To share with you nature's artistry as expressed through an invasive species called bittersweet, from which you can make the most wonderful rustic furniture. This vine kills native woody plants and trees. I have permits from local conservation groups to remove the vine, therefore I help preserve our native flora, while creating functional works of art. I also use unwanted wood that is being cut and is headed for the chipper. I rescue it and use it for my furniture.
The vines for this arbor were collected with permits fro local conservation lands. This is a unique and beautiful way to deliniate areas of your yard.
Bittersweet Garden Bench
This bench would be beautiful in any garden setting. It is made from invasive bittersweet and fitted with a bluestone seat. It is whimsical, charming and fun!
Bittersweet occasional table with stone top
Bittersweet lamp on a granite base
This lamp is constructed in the same fashion as my pin cherry lamps. Here you see the twisted nature of the bittersweet vines as they exists in nature. The shade on this lamp is made from crinkled oiled paper.
Bittersweet wreath, horse chestnut garland, vintage maple sap buckets with antique French labels
Wreaths for all seasons
These wreaths are made from bittersweet but do not use the bittersweet berries. The berries spread this invasive species and should not be collected. I have decorated this wreath with alder berries for the winter holidays. You can decorate these wreaths with dried lavender, apple blossoms or other items for the warmer seasons.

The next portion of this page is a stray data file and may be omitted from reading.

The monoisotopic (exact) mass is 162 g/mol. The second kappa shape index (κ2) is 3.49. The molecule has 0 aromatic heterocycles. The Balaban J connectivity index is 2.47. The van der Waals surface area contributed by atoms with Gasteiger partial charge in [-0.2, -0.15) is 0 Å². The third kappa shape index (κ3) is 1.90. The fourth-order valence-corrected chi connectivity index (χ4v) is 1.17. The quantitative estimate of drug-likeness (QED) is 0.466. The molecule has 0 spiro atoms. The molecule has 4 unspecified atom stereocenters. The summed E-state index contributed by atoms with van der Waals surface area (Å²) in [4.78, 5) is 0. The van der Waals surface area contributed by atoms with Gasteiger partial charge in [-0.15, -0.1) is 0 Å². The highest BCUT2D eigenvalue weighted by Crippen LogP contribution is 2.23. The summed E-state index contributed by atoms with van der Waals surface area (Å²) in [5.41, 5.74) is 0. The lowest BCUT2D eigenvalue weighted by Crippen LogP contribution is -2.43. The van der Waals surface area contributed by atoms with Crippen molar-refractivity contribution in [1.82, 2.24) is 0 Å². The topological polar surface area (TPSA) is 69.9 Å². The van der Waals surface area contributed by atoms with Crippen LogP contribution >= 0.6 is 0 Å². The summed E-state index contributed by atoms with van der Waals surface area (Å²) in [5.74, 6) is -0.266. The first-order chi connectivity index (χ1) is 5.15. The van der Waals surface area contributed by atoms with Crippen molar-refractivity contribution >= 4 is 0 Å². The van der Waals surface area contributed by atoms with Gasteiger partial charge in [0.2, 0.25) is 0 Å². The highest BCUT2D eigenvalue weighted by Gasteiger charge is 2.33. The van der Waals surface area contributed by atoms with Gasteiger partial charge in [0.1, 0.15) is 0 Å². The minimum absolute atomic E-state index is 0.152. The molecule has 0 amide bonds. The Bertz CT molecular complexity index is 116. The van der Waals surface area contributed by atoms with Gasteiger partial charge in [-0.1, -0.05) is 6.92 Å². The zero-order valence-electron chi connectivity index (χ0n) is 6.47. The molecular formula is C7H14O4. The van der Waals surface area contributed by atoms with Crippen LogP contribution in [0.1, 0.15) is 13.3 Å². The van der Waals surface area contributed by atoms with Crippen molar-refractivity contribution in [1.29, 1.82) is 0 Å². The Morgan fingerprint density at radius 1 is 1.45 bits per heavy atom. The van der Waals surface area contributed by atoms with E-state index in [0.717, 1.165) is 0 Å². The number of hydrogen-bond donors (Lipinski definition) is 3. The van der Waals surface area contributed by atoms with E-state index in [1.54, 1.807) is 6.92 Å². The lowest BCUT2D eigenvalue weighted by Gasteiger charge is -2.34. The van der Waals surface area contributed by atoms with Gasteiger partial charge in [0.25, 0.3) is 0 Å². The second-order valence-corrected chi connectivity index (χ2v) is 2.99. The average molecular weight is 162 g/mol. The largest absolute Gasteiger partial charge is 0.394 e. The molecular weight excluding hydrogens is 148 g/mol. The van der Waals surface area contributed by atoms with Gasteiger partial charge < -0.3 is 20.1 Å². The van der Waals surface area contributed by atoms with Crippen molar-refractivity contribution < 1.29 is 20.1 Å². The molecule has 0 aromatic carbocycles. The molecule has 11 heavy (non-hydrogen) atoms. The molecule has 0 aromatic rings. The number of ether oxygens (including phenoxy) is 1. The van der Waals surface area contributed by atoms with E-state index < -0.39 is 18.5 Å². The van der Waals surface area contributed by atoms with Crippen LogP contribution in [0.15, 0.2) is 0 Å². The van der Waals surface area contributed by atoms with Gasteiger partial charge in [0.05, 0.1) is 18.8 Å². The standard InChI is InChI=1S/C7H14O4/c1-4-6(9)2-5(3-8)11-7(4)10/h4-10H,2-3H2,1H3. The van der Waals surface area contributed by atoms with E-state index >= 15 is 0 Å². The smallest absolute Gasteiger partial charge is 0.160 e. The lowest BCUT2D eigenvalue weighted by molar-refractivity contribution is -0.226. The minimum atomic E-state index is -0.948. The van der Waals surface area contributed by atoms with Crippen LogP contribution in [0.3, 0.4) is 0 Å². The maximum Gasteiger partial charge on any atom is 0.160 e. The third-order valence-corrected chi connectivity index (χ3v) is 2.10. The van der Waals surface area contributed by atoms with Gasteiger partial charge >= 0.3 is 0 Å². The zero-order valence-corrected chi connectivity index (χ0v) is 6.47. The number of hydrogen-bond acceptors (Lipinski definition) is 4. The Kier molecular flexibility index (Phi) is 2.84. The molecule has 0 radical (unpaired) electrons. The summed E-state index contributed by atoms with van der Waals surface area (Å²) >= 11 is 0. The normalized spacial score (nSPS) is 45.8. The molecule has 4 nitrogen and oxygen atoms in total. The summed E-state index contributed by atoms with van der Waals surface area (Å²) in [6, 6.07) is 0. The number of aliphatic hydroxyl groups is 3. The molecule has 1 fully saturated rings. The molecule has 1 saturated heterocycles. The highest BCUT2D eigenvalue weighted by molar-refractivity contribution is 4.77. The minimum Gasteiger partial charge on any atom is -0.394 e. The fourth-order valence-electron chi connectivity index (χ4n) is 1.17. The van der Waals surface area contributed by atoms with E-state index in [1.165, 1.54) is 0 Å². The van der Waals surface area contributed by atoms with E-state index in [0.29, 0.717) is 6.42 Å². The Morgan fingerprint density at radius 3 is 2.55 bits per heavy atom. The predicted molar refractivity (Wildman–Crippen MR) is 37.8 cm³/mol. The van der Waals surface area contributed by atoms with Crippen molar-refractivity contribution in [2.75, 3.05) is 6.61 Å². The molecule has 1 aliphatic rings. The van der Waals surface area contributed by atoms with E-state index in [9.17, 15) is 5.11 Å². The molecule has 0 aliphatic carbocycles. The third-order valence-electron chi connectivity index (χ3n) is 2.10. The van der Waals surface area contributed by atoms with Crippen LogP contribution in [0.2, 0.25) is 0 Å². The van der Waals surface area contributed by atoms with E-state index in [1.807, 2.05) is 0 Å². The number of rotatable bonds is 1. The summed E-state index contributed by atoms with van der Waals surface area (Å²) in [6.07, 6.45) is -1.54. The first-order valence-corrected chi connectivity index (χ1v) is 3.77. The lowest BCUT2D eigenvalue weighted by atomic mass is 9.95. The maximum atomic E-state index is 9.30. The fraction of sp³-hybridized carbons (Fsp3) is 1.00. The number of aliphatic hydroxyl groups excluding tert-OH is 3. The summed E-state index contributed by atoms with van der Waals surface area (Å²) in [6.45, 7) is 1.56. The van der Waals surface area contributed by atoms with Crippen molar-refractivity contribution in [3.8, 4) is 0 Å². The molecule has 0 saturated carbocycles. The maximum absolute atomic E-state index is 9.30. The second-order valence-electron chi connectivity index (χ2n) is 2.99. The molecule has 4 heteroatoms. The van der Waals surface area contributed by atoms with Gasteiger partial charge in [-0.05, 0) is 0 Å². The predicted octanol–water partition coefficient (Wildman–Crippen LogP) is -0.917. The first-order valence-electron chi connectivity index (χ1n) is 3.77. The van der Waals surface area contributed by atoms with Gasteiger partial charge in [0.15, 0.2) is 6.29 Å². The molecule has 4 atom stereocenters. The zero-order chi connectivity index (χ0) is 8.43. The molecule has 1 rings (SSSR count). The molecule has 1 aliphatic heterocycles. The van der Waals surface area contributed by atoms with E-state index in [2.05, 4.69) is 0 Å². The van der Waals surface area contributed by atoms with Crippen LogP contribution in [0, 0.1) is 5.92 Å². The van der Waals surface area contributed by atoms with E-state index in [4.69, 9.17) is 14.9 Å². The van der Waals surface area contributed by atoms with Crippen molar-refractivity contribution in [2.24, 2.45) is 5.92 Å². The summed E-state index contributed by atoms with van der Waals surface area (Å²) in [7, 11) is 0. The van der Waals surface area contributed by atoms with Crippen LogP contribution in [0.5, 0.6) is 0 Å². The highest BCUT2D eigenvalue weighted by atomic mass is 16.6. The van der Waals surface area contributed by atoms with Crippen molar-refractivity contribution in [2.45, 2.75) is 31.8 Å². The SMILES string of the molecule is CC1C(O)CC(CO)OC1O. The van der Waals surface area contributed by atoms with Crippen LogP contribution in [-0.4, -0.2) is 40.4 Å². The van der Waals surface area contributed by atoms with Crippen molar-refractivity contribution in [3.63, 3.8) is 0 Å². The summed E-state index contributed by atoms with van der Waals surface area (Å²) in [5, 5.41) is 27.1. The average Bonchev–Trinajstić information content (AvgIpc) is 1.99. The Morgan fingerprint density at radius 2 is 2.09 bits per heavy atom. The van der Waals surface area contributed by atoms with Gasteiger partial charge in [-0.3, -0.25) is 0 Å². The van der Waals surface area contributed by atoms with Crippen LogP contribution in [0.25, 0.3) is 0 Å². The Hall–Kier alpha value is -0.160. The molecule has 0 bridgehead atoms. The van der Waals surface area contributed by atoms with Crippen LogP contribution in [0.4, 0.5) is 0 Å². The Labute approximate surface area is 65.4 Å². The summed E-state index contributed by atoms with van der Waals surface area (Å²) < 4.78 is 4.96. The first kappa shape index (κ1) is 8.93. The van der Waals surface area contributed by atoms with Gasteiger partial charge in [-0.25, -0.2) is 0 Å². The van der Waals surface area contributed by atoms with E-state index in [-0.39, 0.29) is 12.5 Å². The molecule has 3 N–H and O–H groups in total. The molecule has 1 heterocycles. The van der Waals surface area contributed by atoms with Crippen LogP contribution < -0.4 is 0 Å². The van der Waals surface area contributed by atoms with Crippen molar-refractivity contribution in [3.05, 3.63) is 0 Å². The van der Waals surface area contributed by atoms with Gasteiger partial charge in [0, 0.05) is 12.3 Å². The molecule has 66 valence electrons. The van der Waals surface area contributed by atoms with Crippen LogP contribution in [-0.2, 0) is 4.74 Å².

This oval mirror frame is made from small bittersweet vine.
Alder and Bittersweet Chair
These are more throne than chair, a seat where Gandalf might rest. I make chairs from alder, maple, bittersweet, wisteria, red osier dogwood and willow. I have found that careful attention to the internal dimensions of the chair (the height and span of the arms and the curvature of the back) results in a chair that welcomes and engulfs the sitter. The challenge of fitting many different pieces together in just the right way requires many labor intensive hours. These chairs work well inside or on a covered porch.
Pin cherry lamp
I use unusually shaped granite for the lamp base. To this granite I anchor the body of the lamp, which is two or three small pieces of pin cherry cut from saplings. Pin cherry bark is a deep burgundy and is accentuated by pale yellow striations. I make each lamp shade, often with a pale paper into which is embedded the body of leaves. I use small pin cherry branches to fashion the finial for each lamp. I chose a black shade for this lamp which lends an elegance to the piece. I finish each lamp with three coats of satin marine spar varnish, which gives a permanent luster to the bark.
A cute, ungainly reindeer. He just makes me smile.
Bittersweet and bluestone hall table.
This is a unique and functional piece for any hall.
Large bittersweet mirror
This bittersweet was stained dark walnut and is quite dramatic.
Rhododendron and stone table
This ancient rhododendron was dried for two years and then turned into this table. The top is a natural edge stone of a deep coffee color.
This is beautiful alone or in a cluster of three with graduated heights.
This bench is created from lake driftwood. The pieces were chosen for their color variation and interest. The seat is bluestone. This would be beautiful at a beach house.
This arbor was created to delineate a manicured garden from the wild beyond, a perfect gateway through which hobits or the like might travel. The owner decorates it with holiday lights, and it is a beautiful winter as well as summer focal point.
This mirror measures 38 in. wide and 30in tall. It is stained in dark walnut.
Aged terracotta pot wrapped in bittersweet and moss
Peeled maple music stand
Wednesday, March 10, 2010
I am currently working on bittersweet animal sculptures.